John Williams' first film score to capture the imagination of the public, and the first hit movie score of the 1970s not to involve a love theme (à la Love Story), Jaws has been on CD for more than a decade, but this is the first release that really does it justice. The centerpiece of the music is the bump-bump-bump-bump theme associated with the movements (usually unseen) of the shark, which became so well known that it was used as an essential part of various comedy sketches in a multitude of media at the time (Williams himself quoted it comically in his scoring for Steven Spielberg's 1941). It does reappear in numerous forms (many of them veiled) throughout the score, along with a handful of additional memorable musical phrases associated with Williams' score, many involving the hunt for the shark. The anniversary edition of the score not only features the familiar portions of the original album, which didn't amount to 40 minutes of music, but 15 minutes or more of Williams' score from the actual film, and also music that was written and recorded for the movie but dropped from it. Little is totally unfamiliar, but the 24-bit remastering off of the original tapes adds fresh luster to the recording and the music. It's doubly interesting, hearing the music uncut and remastered, to realize anew just how many of the effects that turn up at key points in this score Williams reused in his music for Close Encounters of the Third Kind and other scores of his. This was not only where Williams' career as a superstar soundtrack composer began but also where he first started using the musical attributes that would identify that phase of his career.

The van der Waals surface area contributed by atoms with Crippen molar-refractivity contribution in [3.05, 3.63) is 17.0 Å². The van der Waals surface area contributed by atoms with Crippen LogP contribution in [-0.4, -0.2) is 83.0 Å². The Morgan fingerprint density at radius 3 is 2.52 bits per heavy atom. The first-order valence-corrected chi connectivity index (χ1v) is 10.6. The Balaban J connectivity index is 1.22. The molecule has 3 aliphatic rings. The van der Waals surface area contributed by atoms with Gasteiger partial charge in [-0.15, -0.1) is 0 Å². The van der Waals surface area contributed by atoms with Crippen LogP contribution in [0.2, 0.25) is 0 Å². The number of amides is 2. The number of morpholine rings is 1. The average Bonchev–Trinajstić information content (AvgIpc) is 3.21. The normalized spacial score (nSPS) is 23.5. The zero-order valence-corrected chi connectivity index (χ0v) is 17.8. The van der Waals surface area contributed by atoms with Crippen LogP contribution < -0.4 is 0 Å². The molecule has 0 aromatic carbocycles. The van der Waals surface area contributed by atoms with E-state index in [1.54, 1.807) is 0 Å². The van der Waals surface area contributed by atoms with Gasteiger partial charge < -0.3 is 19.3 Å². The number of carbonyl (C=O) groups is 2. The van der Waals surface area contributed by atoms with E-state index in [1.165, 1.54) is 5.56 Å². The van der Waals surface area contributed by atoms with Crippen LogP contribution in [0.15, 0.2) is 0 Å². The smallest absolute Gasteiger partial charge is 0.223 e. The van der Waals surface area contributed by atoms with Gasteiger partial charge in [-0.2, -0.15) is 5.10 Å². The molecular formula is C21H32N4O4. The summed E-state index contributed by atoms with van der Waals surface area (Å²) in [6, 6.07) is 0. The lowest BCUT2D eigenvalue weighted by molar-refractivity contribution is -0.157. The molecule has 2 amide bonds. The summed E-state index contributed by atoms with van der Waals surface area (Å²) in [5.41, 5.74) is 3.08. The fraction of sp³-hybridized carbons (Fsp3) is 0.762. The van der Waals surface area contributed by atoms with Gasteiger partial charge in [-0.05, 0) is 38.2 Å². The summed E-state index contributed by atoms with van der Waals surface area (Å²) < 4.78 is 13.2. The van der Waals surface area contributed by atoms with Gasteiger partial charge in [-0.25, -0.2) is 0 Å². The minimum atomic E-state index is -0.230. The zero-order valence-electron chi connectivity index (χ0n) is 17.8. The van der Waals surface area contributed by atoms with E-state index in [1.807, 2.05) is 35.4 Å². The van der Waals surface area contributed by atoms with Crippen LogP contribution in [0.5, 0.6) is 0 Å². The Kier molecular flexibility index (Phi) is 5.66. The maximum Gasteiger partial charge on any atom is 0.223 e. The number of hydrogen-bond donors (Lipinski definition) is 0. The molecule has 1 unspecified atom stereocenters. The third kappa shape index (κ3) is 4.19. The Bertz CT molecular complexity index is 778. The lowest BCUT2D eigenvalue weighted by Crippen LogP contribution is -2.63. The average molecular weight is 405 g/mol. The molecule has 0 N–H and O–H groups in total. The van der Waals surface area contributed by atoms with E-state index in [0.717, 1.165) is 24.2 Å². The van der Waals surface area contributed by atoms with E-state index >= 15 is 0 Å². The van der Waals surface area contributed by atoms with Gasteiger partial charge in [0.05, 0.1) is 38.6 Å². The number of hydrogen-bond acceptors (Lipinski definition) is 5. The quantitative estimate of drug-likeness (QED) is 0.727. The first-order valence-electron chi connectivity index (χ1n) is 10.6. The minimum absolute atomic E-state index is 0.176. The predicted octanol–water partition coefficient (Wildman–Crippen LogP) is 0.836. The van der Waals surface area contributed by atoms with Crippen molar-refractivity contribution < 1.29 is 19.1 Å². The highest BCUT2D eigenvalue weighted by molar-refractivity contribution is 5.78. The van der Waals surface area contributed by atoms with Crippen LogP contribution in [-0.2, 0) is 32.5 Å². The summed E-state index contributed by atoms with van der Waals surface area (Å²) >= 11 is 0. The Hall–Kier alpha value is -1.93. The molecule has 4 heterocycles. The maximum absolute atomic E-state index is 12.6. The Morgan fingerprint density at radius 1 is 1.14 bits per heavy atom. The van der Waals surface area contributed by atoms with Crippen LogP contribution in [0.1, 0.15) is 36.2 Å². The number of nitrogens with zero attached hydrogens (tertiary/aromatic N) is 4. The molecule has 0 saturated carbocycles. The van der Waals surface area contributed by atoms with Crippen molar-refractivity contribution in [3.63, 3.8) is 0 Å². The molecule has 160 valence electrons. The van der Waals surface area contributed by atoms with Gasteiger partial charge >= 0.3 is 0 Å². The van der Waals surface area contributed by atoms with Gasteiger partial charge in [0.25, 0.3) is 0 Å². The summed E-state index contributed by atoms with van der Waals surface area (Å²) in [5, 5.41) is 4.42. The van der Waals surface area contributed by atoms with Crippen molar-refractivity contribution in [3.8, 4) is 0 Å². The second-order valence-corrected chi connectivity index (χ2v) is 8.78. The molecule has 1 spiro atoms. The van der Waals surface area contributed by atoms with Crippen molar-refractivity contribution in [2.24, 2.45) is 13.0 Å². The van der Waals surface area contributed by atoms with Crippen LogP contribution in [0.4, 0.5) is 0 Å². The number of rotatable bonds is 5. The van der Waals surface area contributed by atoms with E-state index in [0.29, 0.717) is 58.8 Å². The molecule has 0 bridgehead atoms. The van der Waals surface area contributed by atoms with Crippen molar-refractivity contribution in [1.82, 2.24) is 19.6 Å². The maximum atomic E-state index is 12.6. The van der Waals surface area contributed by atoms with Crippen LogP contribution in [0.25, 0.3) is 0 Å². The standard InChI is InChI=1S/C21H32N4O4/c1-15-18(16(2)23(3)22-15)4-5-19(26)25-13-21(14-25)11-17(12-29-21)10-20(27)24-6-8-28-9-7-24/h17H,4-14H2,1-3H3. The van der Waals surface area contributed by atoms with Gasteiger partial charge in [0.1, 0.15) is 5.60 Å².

AllMusic Review by Bruce Eder